Amidst the ongoing crisis over Kingfisher flights being cancelled, promoter Vijay Mallya on Thursday met the pilots and assured the flights will be back on schedule.
New Delhi/Hyderabad: Driven to the wall, Kingfisher promoter Vijay Mallya Thursday said he had asked tax authorities to de-freeze bank accounts and promised to come up with a roadmap in the next few days to bring the ailing carrier back on track.
With Kingfisher being forced to curtail its flights, Mallya met pilots protesting delay in salary payments, claiming that their issues had been addressed.
"I have made a representation to the tax authorities (to get Kingfisher's accounts de-freezed). It is under active consideration," Mallya told reporters after a three-hour long meeting with the pilots in Delhi.
"In few days time, we will have crystal clear roadmap how Kingfisher will move ahead. Also, I have a meeting scheduled for tomorrow with IATA Secretary General... I hope issues will be resolved and we will come up with a firm schedule," Mallya said.
The cash-strapped carrier has been suspended for non-payment of dues by IATA from three of its crucial platforms which enable carriers to transact their businesses.
In Hyderabad, the International Air Transport Association (IATA) said it was in talks with Kingfisher on the terms to revoke its suspension.
Terming his meeting with the pilots as "good and interactive", Mallya said, "their issues were addressed". The pilots insisted that their dues should be paid expeditiously, a representative of the agitators said.
Irked over not getting their salaries for past five months, pilots and some other employees have boycotted work over the past few weeks, resulting in cancellation of over 40 daily flights..
"I have their (pilots) assurances that the certainity of the schedule will be maintained and I have also responded to their concerns," he said.
When asked about investments by foreign airlines, Mallya said "we are working relentlessly with potential investors, they can invest only when the Government has a policy in place."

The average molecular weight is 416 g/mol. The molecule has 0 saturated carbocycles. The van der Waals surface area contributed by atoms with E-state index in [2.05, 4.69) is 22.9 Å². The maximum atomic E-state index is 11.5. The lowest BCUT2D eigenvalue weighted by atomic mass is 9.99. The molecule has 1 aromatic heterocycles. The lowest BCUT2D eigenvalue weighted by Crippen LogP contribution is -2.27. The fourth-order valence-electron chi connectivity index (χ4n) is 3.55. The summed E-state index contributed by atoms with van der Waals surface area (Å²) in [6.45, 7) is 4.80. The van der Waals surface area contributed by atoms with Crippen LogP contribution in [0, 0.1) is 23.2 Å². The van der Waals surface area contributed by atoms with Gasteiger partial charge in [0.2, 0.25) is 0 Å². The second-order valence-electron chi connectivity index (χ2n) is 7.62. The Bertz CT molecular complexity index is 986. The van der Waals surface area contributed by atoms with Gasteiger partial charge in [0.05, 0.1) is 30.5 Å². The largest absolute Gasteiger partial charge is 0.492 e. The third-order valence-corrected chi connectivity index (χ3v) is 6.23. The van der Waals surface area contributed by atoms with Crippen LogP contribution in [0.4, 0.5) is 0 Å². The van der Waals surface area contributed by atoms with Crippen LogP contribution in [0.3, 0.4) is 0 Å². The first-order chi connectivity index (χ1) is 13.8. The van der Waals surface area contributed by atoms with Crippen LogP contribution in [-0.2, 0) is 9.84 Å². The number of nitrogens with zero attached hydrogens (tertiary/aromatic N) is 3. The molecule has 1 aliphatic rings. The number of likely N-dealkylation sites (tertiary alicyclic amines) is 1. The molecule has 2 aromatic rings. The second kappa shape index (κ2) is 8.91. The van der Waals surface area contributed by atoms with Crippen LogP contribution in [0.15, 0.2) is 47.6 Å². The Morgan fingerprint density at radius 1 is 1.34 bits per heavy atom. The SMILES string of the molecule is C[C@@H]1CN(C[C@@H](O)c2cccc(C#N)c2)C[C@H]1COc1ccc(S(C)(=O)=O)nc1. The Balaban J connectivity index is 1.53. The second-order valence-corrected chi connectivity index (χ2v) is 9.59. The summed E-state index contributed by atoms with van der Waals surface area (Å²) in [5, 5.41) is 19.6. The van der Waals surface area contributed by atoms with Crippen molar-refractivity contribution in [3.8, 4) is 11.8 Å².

Pressed further as to who the potential investors were, he said, "we have one foreign airlines and also some non-airline investors", but did not divulge any details.
Kingfisher has a debt of Rs 7,057.08 crore and the financial crunch has hit its operations with dozens of flights being cancelled regularly. Tax authorities have also freezed its bank accounts for non-payment of dues.
To add to its woes, IATA earlier this month had to suspend Kingfisher after it failed to provide with a cash deposit, required to continue its participation in the Billing and Settlement Plans (BSP) and the Cargo Accounts Settlement System (CASS).
In Hyderabad, IATA Director General Tony Tyler said "the difficulties of Kingfisher are well known...We had to suspend Kingfisher from the travel agency clearing house.
"It is necessary to protect the whole system. It is the system we operate on behalf of hundreds of airlines. We are now discussing with Kingfisher the terms on which we can reinstate them."
Tyler said the suspension of Kingfisher from the clearing house was not unprecedented as the airline failed to meet the obligations in terms of paying up on time.
"The suspension is automatic and happens regularly with different airlines. Kingfisher is a member of IATA. We want to help them as much as we can. I hope they will overcome," Tyler added.